Ask Mira: Eating Right to Live Happy & Healthy
You feel sad, you eat. You feel happy, you eat. You are tired, you eat. Angry, stressed? You eat. Sometimes, you eat to celebrate, and sometimes it is a kind of punishment, you feel bad about yourself and you eat to punish yourself even more.
But then you feel guilty because you have broken your diet.
If you are into what health experts call emotional eating, then this post is for you.
What is Emotional Eating? Eating when you are emotional, rather than when you are hungry is something most people do occasionally. But… emotional eating starts to be a problem when it becomes abnormal and you feel that it is out of your control. This type of eating plays a major role in some people being overweight.
Different emotions can trigger eating like: Boredom, anger, sadness, happiness, anxiety, loneliness, stress, low self-esteem, disappointment and frustration.
Am I hungry now or am I eating for another reason? Usually when you eat because of your emotions, you are too happy or sad to feel whether you are actually hungry or not, so you cannot recognize the feeling of fullness, because you are taken into the emotions of this specific moment.
Look for an activity that goes with your emotions: Find an activity that brings you the mental and psychological comfort you find in foods, whether it is sugary or salty items. For example, you can run on the treadmill when you are angry or stressed. Any intense activity can secrete endorphins, and these hormones will make you feel relaxed and eventually will block your cravings.
If you are eating because you are happy, replace that by activities that make you feel good about yourself, like shopping, clubbing, going out with friends or just calling a humorous friend.
Here are some other alternatives that might help: If you are depressed or lonely, call someone who always makes you feel better, play with your dog or cat, or look at a favorite photo or cherished memento.
If you are anxious, expend your nervous energy by dancing to your favorite song, squeezing a stress ball, or taking a brisk walk.
If you are exhausted, treat yourself with a hot cup of tea, take a bath, light some scented candles, or wrap yourself in a warm blanket.
If you are bored, read a good book, watch a comedy show, explore the outdoors, or turn to an activity you enjoy (woodworking, playing the guitar, shooting hoops, scrapbooking, etc.)
Choose Healthy alternatives: When you think happiness, it is chocolate. When you think sadness, and stress, it can be chips. You can change all these habits and turn your snacks into healthy ones. If you want something sweet, you can try a fruit salad, yogurt with some fruits or snack bar for example, instead of chocolate cakes or doughnuts.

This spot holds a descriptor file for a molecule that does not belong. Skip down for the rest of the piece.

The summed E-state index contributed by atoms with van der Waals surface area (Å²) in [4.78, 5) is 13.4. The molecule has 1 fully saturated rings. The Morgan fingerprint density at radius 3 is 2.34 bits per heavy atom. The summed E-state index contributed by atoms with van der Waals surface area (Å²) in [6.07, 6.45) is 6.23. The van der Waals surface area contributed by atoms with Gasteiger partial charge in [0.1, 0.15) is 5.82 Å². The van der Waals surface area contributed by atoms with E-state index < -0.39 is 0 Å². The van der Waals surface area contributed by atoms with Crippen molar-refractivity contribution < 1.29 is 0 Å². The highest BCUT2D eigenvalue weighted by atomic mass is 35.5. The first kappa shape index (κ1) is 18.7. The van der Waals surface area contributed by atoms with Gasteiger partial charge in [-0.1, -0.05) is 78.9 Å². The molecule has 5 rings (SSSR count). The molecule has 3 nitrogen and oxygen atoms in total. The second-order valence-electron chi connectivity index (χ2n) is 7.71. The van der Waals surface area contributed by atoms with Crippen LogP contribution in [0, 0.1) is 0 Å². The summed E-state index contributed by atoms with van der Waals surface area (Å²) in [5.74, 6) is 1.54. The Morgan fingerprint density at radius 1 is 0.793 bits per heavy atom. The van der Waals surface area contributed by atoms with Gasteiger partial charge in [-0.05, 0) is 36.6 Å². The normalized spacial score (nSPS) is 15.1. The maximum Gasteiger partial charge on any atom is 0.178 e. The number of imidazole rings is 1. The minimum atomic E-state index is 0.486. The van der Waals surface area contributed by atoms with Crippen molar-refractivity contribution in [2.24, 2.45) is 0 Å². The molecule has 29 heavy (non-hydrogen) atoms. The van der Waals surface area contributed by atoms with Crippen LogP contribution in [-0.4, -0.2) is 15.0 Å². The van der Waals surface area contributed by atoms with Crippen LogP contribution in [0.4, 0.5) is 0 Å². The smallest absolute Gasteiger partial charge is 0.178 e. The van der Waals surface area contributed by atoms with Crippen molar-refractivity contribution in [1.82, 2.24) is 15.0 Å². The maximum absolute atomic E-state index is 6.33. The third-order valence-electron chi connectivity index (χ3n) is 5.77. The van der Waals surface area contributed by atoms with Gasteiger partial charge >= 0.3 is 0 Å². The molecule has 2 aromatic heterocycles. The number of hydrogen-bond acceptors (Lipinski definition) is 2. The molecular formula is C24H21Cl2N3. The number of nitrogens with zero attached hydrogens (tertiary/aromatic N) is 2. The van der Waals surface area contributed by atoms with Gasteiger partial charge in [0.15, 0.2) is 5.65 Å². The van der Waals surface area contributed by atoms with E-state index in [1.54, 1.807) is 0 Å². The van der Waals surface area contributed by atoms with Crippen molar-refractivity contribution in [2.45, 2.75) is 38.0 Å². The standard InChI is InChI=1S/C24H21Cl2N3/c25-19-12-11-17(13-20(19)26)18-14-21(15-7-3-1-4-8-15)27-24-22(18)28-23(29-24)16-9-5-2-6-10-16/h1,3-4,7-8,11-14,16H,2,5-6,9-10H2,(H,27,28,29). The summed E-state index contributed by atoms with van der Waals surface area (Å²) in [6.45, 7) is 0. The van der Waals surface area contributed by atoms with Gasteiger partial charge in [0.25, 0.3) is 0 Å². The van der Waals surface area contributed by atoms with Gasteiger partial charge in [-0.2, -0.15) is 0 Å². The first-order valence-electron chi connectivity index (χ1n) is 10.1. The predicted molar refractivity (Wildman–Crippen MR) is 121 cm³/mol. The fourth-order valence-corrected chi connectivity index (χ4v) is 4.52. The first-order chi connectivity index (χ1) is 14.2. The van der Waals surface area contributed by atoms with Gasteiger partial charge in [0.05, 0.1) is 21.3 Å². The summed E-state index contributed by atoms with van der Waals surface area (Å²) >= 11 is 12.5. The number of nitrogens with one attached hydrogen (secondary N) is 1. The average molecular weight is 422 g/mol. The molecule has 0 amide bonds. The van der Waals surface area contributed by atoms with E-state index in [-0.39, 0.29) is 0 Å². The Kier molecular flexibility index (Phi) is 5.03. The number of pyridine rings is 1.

Also, a small number of nuts and almonds gives you the feeling of fullness for a longer time, even more than biscuits. What about a whole grain toast, with jam on the top? It is a great option to have as well. Sweet and nutritious.
Before you go sleep, have a cup of skim milk or low- fat plain yogurt: It will calm you down at night.
Do not skip your meals: People who are emotional eaters often lose their sense of hunger. They are always full because they snack a lot. Feeling hunger before meals is an excellent factor that contributes to weight loss or weight maintenance.
By slowing down and savoring every bite, you will not only enjoy your food more but you will also be less likely to overeat. Slowing down and savoring your food is an important aspect of mindful eating, the opposite of mindless, emotional eating.
So, eat your main meals when you are hungry and let your snacks be light and healthy. And, when you feel that you are losing control towards food, ask yourself: Am I still hungry or am I eating for another reason? Pause when cravings hit and check in with yourself.
Cinnamon Drink: This warming spice has gained a special reputation for helping to beat sugar cravings. Cinnamon seems to help the body control the amount of sugar in our blood, which regulates the ‘highs’ and ‘lows’ that can induce cravings.
So, boil a cinnamon stick with half a liter of water, add one teaspoon of honey and enjoy it twice a day.
Unfortunately, emotional eating does not fix emotional problems. In fact, it usually makes you feel worse. Accept your feelings and give yourself the opportunity to make a different decision.
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